Healthy eating can feel complicated.
Celebrities like Halle Berry boast the Keto diet keeps them trim, while supermodel Miranda Kerr reportedly starts each day with celery juice on an empty stomach.
“Achieving a healthy balanced diet doesn’t need to be complicated or cost the earth despite what you read or see on Instagram,” Rob Hobson, registered nutritionist for Healthspan, told Yahoo UK.
“We are all different in the way we live our lives, but the basic principles remain the same.”
These include getting your five-a-day, opting for whole grains over refined carbohydrates, choosing healthy fats like olive oil and limiting sugar to treat time.
While it may sound simple on principal, less than a third (28%) of adults in England managed five portions of fruit and vegetables a day in 2018.
Planning meals in advance, made with whole foods available from the local supermarket, could help you on your way.
What does a healthy ‘food day’ look like?
The “most important meal of the day”, Hobson recommends kicking things off with low-fat probiotic yoghurt topped with berries, chopped nuts and seeds.
“This dish is rich in protein and is a good source of probiotic bacteria that help to promote a healthy gut,” he said.
“Berries are rich in vitamin C as well as phytonutrients such as anthocyanins, which have been shown to help reduce the risk of disease by way of reducing inflammation.
“Nuts and seeds offer healthy monounsaturated fats that help to protect heart health.”
Read more: 10 surprising foods full of hidden sugar
If you prefer something warming, try porridge with skimmed or plant-based milk.
“Pair it with a banana, a handful of berries and a spoonful of nuts or seeds, and you’ve got a well-balanced breakfast to fuel your morning,” registered dietitian Juliette Kellow told Yahoo UK.
“As well as providing protein, fibre and energy, adding berries and banana will help you reach your five-a-day quota.”
Rather than popping out for a sandwich, bag of crips and fizzy drink, Hobson suggests making a grilled chicken and salad wholemeal wrap.
“This dish is rich in protein and contains plenty of vegetables, which can include peppers, lettuce, cucumber and tomatoes,” he said.
“The wholemeal wrap is a good source of complex carbohydrate as it is rich in fibre.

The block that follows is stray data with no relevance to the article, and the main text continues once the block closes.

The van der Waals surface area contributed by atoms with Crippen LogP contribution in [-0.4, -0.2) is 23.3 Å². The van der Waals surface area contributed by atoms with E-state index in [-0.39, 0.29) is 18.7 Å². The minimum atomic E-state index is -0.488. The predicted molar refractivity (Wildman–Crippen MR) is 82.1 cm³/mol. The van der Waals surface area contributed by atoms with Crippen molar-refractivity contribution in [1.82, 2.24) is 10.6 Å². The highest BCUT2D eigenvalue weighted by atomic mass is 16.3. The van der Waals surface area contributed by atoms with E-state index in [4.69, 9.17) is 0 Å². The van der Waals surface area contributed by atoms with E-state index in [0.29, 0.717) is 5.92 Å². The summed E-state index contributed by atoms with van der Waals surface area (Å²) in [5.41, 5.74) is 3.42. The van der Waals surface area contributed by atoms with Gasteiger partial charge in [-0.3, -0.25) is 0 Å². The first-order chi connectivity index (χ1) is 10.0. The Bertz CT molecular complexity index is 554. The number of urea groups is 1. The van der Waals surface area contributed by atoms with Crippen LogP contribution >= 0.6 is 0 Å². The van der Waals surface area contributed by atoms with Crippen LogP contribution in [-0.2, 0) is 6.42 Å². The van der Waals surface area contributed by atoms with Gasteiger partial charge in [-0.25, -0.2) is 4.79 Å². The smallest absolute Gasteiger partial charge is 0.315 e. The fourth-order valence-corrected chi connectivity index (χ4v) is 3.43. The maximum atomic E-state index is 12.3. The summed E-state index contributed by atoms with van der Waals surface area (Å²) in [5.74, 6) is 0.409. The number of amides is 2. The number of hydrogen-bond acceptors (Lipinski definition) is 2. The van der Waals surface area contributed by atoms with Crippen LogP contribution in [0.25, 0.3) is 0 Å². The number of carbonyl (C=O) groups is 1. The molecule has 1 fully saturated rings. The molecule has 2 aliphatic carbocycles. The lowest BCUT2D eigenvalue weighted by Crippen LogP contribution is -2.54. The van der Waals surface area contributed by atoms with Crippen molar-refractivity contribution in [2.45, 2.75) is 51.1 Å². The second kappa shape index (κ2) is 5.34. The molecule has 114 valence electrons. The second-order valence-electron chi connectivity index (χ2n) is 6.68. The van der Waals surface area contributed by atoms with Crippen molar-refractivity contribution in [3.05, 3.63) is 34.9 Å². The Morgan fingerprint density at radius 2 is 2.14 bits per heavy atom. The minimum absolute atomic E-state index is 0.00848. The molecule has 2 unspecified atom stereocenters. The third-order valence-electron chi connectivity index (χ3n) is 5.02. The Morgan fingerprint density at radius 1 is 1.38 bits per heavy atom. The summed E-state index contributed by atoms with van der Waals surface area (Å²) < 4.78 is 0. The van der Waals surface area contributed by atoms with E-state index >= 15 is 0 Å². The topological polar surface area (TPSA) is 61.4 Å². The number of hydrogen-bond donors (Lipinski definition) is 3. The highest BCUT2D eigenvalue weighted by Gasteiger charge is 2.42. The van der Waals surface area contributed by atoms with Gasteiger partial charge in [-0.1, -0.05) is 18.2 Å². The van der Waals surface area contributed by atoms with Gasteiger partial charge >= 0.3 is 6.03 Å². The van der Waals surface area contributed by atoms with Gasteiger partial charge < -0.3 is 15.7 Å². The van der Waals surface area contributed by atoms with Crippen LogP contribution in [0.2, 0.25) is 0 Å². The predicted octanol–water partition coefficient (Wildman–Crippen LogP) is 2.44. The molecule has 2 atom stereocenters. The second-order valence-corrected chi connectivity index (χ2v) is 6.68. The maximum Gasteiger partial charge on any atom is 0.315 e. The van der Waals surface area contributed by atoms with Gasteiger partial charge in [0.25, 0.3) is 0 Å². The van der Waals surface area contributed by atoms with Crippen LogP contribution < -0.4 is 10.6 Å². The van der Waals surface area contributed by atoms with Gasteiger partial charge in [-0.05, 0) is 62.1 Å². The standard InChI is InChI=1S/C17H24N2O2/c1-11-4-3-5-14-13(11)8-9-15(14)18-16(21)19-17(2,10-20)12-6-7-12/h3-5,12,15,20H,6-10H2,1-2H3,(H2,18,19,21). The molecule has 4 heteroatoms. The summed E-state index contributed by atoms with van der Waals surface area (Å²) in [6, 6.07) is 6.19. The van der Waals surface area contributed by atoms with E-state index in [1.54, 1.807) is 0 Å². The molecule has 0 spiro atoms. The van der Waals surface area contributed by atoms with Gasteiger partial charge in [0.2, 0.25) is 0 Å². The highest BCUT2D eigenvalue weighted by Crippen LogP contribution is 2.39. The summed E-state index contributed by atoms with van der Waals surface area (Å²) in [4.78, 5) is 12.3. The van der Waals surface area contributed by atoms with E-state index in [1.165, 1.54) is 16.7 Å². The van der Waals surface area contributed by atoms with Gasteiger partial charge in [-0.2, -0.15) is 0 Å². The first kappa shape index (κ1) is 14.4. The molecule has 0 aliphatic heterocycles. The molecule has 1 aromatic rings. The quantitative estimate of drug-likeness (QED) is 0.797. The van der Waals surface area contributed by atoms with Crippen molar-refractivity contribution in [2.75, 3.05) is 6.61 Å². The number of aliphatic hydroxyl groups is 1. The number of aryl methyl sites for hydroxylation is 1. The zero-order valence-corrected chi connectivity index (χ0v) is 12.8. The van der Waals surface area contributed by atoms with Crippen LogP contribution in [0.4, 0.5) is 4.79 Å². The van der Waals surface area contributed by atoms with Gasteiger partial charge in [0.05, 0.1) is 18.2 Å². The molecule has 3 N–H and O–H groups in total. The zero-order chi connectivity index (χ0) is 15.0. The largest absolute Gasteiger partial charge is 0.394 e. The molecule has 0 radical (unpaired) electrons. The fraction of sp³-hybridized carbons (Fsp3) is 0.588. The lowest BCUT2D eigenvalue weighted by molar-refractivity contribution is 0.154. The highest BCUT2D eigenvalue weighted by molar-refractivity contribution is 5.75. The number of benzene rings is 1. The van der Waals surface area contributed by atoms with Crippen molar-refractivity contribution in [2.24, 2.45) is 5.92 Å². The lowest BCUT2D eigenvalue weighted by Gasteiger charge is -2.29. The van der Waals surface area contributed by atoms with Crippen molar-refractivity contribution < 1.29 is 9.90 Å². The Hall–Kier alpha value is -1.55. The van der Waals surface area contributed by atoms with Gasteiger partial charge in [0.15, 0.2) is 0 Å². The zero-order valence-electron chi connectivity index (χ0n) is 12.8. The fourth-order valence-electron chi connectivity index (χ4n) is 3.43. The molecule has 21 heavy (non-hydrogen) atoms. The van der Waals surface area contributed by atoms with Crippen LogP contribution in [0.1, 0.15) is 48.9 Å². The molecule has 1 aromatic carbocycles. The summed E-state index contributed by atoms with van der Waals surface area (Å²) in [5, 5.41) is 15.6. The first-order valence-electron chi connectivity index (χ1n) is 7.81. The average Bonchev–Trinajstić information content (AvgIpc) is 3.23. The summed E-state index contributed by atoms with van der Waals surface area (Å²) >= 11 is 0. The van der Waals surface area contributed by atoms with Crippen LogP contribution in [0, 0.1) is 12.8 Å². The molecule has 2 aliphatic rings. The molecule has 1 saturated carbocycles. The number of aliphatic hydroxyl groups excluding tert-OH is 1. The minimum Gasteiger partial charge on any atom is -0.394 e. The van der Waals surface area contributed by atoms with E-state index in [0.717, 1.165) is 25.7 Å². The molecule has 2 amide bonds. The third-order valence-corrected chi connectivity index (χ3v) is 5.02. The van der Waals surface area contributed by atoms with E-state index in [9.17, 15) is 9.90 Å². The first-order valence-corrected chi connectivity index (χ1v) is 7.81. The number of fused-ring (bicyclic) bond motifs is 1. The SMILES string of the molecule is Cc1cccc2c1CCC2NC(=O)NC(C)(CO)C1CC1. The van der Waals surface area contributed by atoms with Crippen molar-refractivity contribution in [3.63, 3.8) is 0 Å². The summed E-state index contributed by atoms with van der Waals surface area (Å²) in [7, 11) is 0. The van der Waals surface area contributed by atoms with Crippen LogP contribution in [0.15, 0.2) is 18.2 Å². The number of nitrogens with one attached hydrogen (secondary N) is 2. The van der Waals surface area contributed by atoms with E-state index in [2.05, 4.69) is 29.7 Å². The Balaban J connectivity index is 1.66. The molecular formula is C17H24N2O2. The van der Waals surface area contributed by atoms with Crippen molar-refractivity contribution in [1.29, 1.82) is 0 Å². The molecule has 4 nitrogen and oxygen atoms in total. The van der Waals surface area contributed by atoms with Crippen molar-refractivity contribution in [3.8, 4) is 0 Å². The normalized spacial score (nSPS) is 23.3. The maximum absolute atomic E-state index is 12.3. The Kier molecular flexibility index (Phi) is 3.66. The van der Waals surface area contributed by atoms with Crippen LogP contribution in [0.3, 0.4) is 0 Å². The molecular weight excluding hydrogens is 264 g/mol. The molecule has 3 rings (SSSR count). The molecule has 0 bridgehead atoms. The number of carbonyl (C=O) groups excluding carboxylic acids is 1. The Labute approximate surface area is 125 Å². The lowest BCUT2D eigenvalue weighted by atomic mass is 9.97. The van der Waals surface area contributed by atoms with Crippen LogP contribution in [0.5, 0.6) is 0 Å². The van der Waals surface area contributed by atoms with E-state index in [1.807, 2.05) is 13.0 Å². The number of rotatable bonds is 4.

“The high protein and fibre content of this wrap will keep you feeling full between meals, and has less impact on blood sugar levels.”
The chicken filling could be swapped for tuna, egg or hummus and salad, with the whole lot piled on a jacket potato, if you prefer.
“Team the sandwich or jacket potato with a bag of carrot sticks, some cherry tomatoes or a piece of fruit, a pot of low-fat yogurt and a handful of nuts for a complete meal that includes foods from all of the four main food groups – starchy foods, fruit and veg, low-fat dairy and protein-packed foods,” said Kellow.
“Plus, crunchy foods like nuts are especially great, as chewing sends messages to our brain that help us to recognise when we’re starting to feel satisfied so we stop eating.”
The mid-afternoon slump could be combated by snacking on guacamole with pepper crudités.
“Avocados are hugely rich in healthy fats, folate and the antioxidant vitamin E,” said Hobson.
“Red peppers are the richest source of vitamin C making the perfect accompaniment to really boost the overall nutritional content of this dish.”
If guacamole sounds tricky to transport, almonds make an “ideal snack” on-the-go.
“The combination of protein, healthy fats, fibre and an array of vitamins and minerals, including calcium, iron, zinc and vitamin E, makes them a nutritious choice for a busy day,” said Kellow.
With more people cutting back on meat, try Quorn mince chilli with brown rice.
“Quorn is a great plant-based source of protein as are beans, if included in this dish,” said Hobson.
“Beans and brown rice are also loaded with fibre, which has been shown to help reduce the risk of heart disease, type 2 diabetes and bowel cancer.
“These whole foods are also brimming with key nutrients including B vitamins, iron, magnesium, calcium and zinc.”
Chilli could be swapped for an Italian classic.
“For a healthy dinner all the family will love, you can’t go wrong with a spaghetti Bolognese made with turkey or meat-free mince, onions, carrots, mushrooms, canned tomatoes, tomato puree, mixed herbs and black pepper,” said Kellow.
“Serve it with wholewheat spaghetti, a side salad and a sprinkling of reduced-fat grated cheese for a meal that includes foods from each of the four main food groups.”